Thursday, November 18, 2010

Recipe: Faux Burnt Ends

As promised after my rant about our trainee at the restaurant that cut off the burnt ends of the brisket and put them in the scrap pile (breathe, Julie, that's it, inhale, hold it, exhale....), here is a recipe for "faux" burnt ends.

If you see burnt ends listed on a restaurant's menu, by the way, I'll betcha ten bucks they aren't the real deal. Do the math. Giant 8-12 pound brisket, with two bitty ends that everybody wants. Well, many of us do. There is a reason why we don't offer brisket burnt ends at Smokin' Pete's. I regularly steal them for my lunch.

There has to be a perk for all this, right?

Faux ends are quite tasty, and a great way to use the fattier part of the brisket, the point, or deckle.

The process is simple. Cut up a chilled brisket, or the deckle portion of one into end-sized chunks. If you smoke the whole packer, separate the deckle or point to chill fully before you cut up into pieces. Trim the larger channels and caps of fat. (If what I just said doesn't make sense to you, here's a review of brisket terminology).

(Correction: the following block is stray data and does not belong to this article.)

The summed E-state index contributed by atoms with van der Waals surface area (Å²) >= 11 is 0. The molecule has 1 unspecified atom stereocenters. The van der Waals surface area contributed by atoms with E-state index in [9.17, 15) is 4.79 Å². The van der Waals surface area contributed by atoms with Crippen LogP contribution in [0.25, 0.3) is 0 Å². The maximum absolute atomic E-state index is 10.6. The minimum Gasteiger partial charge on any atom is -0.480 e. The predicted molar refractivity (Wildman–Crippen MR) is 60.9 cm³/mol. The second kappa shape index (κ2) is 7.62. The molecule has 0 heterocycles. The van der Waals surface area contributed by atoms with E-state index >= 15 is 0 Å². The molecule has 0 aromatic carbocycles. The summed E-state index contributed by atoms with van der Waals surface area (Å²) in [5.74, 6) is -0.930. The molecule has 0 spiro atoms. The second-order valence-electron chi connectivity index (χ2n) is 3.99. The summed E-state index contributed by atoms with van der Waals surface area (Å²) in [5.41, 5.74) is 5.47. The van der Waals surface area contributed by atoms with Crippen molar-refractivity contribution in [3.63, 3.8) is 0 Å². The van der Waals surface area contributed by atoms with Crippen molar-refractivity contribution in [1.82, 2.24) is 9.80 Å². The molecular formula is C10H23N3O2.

The shot below is of a half chilled brisket, right at the midway where grain of the point runs opposite the flat. If you have difficulty carving a brisket, try practicing on a chilled brisket. The meat grains and fat channels are so much clearer when it's cold, that it can be a great learning tool.

Lightly re-season the pieces with a rub of your choice. Let me repeat, lightly, and I would suggest you use no salt in your rub, especially if there was salt in the rub from the first round. The first time I tried to make faux ends, they were way too salty. Toss in a thin barbecue sauce. Again, go light on the sauce. Otherwise the pieces won't get a crispy crust like the real deal.

Put the brisket pieces in a foil pan and put back in the smoker for about 2+ hours. Stir once after about an hour. Keep the smoker on the low side of slow- about 180 degrees, but get it good and smoky.
Remove once the bits are a little bit crispy like the ends you love.
Burnt ends are excellent with slaw on a sandwich, or a perfect flavor punch to chili and stews.
I prefer to snitch at them with my fingers.

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